• Future credit standards as measured in the US Federal Reserve’s Senior Loan Officer Opinion Surveys indicated a recessionary level of credit tightness before the collapse of Silicon Valley Bank, and we would expect the events of March to aggravate credit tightening going forward; 

  • Year-to-date (31 March) rail freight volumes in the US are at their weakest since 2011 (source: Bloomberg); 

  • US truck freight rates have fallen by over 12% from mid-2022 to 31 March, a fall consistent with the 2008 recession (source: Cass, FactSet);

  • US retail sales appear to have slowed steeply in 2023, with annual growth falling from 5% in January to 1% in mid-April, according to the Redbook Index, which is a level in line with sales growth in early 2008 (source: Redbook, Bloomberg).

We could go on. But Platinum reiterates the outlook for US equities is poor. 

A steady if unspectacular re-opening in China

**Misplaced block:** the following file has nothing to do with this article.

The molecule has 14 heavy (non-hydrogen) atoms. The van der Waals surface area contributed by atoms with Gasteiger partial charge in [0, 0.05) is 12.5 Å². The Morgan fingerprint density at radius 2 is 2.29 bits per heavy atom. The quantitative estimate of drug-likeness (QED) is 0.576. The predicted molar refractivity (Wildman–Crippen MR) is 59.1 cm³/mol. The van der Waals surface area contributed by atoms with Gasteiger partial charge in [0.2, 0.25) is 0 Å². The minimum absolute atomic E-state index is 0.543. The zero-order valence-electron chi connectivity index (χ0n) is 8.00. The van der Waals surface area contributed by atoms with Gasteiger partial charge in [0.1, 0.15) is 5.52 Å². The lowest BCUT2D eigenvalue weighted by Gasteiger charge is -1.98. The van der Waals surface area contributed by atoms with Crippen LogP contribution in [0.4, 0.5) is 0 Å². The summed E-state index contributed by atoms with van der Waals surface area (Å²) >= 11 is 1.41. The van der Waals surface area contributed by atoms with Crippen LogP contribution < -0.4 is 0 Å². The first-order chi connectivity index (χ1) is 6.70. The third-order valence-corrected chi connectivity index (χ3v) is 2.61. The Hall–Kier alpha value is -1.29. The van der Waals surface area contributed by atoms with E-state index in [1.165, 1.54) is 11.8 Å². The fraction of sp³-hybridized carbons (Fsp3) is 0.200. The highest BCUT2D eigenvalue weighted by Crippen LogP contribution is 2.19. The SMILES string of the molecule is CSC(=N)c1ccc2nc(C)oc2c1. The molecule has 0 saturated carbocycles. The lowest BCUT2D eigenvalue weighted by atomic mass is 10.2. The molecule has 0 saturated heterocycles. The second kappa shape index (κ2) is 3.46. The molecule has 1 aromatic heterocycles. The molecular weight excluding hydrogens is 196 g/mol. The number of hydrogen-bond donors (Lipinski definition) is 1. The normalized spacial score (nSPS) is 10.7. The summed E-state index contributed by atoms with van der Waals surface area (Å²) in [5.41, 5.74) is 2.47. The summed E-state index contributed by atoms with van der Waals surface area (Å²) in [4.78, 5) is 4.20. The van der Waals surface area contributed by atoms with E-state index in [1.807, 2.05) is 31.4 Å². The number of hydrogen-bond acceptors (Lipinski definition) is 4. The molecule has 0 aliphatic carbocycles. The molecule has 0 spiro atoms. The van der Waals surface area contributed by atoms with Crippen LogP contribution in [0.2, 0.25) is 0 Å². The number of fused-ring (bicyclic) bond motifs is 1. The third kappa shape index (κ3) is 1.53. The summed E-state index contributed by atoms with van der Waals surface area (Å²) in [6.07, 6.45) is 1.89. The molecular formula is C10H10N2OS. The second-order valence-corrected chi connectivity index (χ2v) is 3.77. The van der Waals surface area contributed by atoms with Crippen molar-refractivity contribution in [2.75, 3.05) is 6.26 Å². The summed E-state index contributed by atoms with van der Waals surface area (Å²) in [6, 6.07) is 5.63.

Meanwhile, China is in a different position altogether. After years of disruption from strict COVID-19 policy enforcement and regulatory crackdowns, China is reopening. 

Platinum believes this is unlikely to be anything like the roaring reopening of the West, but it is equally unlikely to lead to an inflationary hangover like that which now confronts the West. Consider the following:

  • Chinese money supply growth has remained muted in recent years, gravitating between an annual rate of 8% at its lows in 2018 and its March 2023 reading of 12% (source: Bloomberg). The US M2 money supply saw a peak of 27% in 2021 and was negative 2.4% in February; 

  • Chinese rail freight volumes have seen steady growth since a deep slowdown in 2016 (source: Bloomberg); 

  • After huge volatility in recent years amid the COVID-19 lockdowns, Chinese power demand was once again growing at 5.9% year-on-year in March 2023 (source: Bloomberg); 

  • Chinese inflation peaked at 5.2% in 2020 and has moderated to just 0.7% in March 2023 (source: Bloomberg); 

  • Having been negative month-on-month from late 2021 to late 2022, Chinese new-build residential apartment prices are once again rising, posting a robust 0.4% increase in March 2023 versus the prior month (source: Bloomberg);